New York State Senator, 1st DistrictPosted: Updated:
Gregory John Fischer
Background: Fischer, 61, of Calverton, is a consultant to businesses, nonprofits and governments, is running for the Democrat Party line in the 1st Senate District. He lost his bid for the seat to Republican incumbent Kenneth LaValle in 2016. He received a bachelor's degree from SUNY New Paltz in 1980 and an MBA in operations management from the University at Albany in 1982. He also has an associate degree in general management from City University of New York. Hepreviously ran for Riverhead Town supervisor, councilman and assessor, as well as the Riverhead school board. Fischer has four children.
Issues: Fischer, citing a rising cost of living and flat wages, said he believes the economy is the number one concern in the state. "The most important issue far and away is that the New York State economy is failing and it's failing quickly," he said. What is required to create high paying jobs, Fischer said, is "the reindustrialization of the state." He has floated an economic development plan that hinges on building an underground train system powered by magnetic levitation or maglev technology. The ambitious plan would be paid for with federal bonds and run under federal right-of-ways from Ronkonkoma to Quebec, Canada. He envisions these high-speed trains connecting commuters between communities with affordable real estate and economic hubs for jobs. "I want this to be a New Deal type of construction," he said. He also favors a cross-Sound tunnel and double-decking the Long Island Expressway to alleviate traffic congestion. Fischer said if elected he would not necessarily caucus with other Senate Democrats and said his campaign hasn't received money from local Democratic committees. "I don't owe the Democrats anything," he said. Fischer supports public financing of elections, 12-year term limits for state senators and ending Common Core and standardized testing mandates for students in grades three through eight.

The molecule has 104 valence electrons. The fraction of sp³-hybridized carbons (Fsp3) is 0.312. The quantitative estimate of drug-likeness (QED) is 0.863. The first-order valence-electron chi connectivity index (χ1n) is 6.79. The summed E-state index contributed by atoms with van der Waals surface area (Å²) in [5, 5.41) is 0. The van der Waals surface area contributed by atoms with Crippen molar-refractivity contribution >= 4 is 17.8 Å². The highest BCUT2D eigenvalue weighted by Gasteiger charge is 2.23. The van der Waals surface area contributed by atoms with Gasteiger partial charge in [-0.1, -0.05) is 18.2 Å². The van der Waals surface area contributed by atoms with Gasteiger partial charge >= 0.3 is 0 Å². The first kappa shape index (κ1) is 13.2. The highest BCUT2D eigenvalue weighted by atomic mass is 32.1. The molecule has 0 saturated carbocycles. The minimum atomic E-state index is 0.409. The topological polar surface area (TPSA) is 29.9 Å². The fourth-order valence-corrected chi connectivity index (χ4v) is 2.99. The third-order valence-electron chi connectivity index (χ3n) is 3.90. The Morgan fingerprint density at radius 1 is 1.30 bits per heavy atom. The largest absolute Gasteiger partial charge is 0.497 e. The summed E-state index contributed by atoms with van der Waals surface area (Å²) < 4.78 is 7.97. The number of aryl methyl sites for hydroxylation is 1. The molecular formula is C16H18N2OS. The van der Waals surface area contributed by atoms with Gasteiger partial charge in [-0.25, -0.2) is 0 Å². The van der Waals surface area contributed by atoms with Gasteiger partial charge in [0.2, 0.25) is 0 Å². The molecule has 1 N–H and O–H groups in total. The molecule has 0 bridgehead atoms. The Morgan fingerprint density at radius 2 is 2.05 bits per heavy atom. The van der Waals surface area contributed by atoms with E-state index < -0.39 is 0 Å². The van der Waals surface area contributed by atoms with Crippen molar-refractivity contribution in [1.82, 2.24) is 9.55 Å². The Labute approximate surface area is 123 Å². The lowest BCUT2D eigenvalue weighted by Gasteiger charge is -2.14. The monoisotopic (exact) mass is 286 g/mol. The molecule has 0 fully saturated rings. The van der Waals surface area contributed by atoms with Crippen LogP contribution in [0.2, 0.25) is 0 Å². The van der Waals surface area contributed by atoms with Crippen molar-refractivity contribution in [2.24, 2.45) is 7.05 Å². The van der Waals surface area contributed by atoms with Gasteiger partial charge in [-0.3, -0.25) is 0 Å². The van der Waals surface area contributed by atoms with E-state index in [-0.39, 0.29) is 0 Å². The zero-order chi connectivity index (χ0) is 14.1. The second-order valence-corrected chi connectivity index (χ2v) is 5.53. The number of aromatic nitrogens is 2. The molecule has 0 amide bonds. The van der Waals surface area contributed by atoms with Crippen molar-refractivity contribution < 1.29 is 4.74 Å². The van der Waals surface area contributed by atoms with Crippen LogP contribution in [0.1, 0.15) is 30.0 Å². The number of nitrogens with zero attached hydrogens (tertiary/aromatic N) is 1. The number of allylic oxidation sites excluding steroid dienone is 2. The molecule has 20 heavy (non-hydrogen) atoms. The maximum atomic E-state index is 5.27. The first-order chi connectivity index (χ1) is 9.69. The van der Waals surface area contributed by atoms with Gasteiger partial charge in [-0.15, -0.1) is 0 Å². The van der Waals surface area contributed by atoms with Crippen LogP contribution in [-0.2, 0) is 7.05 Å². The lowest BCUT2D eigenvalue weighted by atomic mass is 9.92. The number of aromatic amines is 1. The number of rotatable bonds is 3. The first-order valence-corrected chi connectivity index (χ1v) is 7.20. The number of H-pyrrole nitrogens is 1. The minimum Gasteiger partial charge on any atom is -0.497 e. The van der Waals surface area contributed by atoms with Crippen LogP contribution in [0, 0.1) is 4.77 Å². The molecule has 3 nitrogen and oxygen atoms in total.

LaValle said he is among the leaders in the State Senate in the number of bills he has introduced and passed in the past two years. He said the state property tax levy cap has saved taxpayers in his district about $500 million, and he also supports increasing state aid for local schools. "State aid remains a critical ingredient in providing the quality education and also stabilizing property taxes for the people," LaValle said. He also has sponsored the STAR program, authored the Pine Barrens Preservation Act of 1993 and helped create a burn unit at Stony Brook University Medical Center. He also cited projects totaling about $400 million at the Stony Brook University campus that he said will create jobs. He said he supports a referendum on the Nov. 8 ballot in the five East End towns aimed at improving water quality. LaValle said opioid abuse is "devouring our society," and he backed laws aimed at making it easier for people to access rehab and insurance.
LaValle, 77, of Port Jefferson, is the incumbent and running on the Republican, Conservative, Reform and Independence lines. He is seeking his 21st two-year term. He is chairman of the Senate higher education committee and chairs the Senate Majority Conference. He earned a bachelor's degree from Adelphi University in 1961. He obtained a master's degree in education from SUNY New Paltz in 1964. While a senator, he earned a law degree from the Touro College Jacob D. Fuchsberg Law Center in 1987. He is married and has two children.